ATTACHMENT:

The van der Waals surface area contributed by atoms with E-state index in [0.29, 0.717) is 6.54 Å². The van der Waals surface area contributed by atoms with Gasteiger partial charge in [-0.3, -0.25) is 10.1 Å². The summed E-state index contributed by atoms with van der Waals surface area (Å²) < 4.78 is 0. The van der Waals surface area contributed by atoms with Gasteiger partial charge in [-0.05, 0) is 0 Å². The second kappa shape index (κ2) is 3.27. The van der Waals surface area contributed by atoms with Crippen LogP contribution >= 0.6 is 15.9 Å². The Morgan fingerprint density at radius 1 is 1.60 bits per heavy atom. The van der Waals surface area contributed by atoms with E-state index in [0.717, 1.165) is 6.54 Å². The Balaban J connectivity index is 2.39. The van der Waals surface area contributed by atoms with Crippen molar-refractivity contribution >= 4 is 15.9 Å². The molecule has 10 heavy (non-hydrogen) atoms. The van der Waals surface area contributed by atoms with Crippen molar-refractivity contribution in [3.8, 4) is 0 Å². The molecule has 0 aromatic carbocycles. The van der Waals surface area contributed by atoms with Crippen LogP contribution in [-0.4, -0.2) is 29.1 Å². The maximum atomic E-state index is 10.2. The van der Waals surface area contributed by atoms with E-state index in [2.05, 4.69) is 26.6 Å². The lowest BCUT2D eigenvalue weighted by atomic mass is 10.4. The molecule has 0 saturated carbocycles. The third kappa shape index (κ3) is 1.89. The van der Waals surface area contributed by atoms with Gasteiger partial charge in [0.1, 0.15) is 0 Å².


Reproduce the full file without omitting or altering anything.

The van der Waals surface area contributed by atoms with E-state index in [0.29, 0.717) is 6.54 Å². The van der Waals surface area contributed by atoms with Gasteiger partial charge in [-0.3, -0.25) is 10.1 Å². The summed E-state index contributed by atoms with van der Waals surface area (Å²) < 4.78 is 0. The van der Waals surface area contributed by atoms with Gasteiger partial charge in [-0.05, 0) is 0 Å². The second kappa shape index (κ2) is 3.27. The van der Waals surface area contributed by atoms with Crippen LogP contribution >= 0.6 is 15.9 Å². The Morgan fingerprint density at radius 1 is 1.60 bits per heavy atom. The van der Waals surface area contributed by atoms with E-state index in [0.717, 1.165) is 6.54 Å². The Balaban J connectivity index is 2.39. The van der Waals surface area contributed by atoms with Crippen molar-refractivity contribution >= 4 is 15.9 Å². The molecule has 10 heavy (non-hydrogen) atoms. The van der Waals surface area contributed by atoms with Crippen molar-refractivity contribution in [3.8, 4) is 0 Å². The molecule has 0 aromatic carbocycles. The van der Waals surface area contributed by atoms with Crippen LogP contribution in [-0.4, -0.2) is 29.1 Å². The maximum atomic E-state index is 10.2. The van der Waals surface area contributed by atoms with E-state index in [2.05, 4.69) is 26.6 Å². The lowest BCUT2D eigenvalue weighted by atomic mass is 10.4. The molecule has 0 saturated carbocycles. The third kappa shape index (κ3) is 1.89. The van der Waals surface area contributed by atoms with Gasteiger partial charge in [0.1, 0.15) is 0 Å².